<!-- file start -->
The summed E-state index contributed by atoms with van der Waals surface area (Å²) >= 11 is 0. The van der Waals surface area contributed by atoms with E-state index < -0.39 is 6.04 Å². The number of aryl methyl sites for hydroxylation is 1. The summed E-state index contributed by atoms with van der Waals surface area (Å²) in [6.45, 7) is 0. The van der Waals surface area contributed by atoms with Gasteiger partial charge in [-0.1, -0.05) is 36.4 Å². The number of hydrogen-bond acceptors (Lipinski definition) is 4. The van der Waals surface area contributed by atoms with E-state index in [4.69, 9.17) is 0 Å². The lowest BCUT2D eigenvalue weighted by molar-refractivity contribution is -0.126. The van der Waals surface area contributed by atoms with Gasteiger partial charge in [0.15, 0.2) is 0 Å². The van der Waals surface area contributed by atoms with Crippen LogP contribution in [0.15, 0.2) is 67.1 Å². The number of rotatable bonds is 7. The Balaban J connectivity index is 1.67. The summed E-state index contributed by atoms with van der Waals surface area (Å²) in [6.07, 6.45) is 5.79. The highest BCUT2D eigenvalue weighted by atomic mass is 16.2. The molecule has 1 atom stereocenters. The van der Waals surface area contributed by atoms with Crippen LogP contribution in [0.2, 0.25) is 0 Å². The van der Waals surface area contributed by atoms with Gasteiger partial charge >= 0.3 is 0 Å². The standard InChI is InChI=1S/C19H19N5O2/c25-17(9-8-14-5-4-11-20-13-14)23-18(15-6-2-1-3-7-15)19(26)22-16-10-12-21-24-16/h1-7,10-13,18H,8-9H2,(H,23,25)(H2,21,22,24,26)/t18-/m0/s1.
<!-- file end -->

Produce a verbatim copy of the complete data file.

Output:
The summed E-state index contributed by atoms with van der Waals surface area (Å²) >= 11 is 0. The van der Waals surface area contributed by atoms with E-state index < -0.39 is 6.04 Å². The number of aryl methyl sites for hydroxylation is 1. The summed E-state index contributed by atoms with van der Waals surface area (Å²) in [6.45, 7) is 0. The van der Waals surface area contributed by atoms with Gasteiger partial charge in [-0.1, -0.05) is 36.4 Å². The number of hydrogen-bond acceptors (Lipinski definition) is 4. The van der Waals surface area contributed by atoms with E-state index in [4.69, 9.17) is 0 Å². The lowest BCUT2D eigenvalue weighted by molar-refractivity contribution is -0.126. The van der Waals surface area contributed by atoms with Gasteiger partial charge in [0.15, 0.2) is 0 Å². The van der Waals surface area contributed by atoms with Crippen LogP contribution in [0.15, 0.2) is 67.1 Å². The number of rotatable bonds is 7. The Balaban J connectivity index is 1.67. The summed E-state index contributed by atoms with van der Waals surface area (Å²) in [6.07, 6.45) is 5.79. The highest BCUT2D eigenvalue weighted by atomic mass is 16.2. The molecule has 1 atom stereocenters. The van der Waals surface area contributed by atoms with Crippen LogP contribution in [0.2, 0.25) is 0 Å². The van der Waals surface area contributed by atoms with Gasteiger partial charge >= 0.3 is 0 Å². The standard InChI is InChI=1S/C19H19N5O2/c25-17(9-8-14-5-4-11-20-13-14)23-18(15-6-2-1-3-7-15)19(26)22-16-10-12-21-24-16/h1-7,10-13,18H,8-9H2,(H,23,25)(H2,21,22,24,26)/t18-/m0/s1.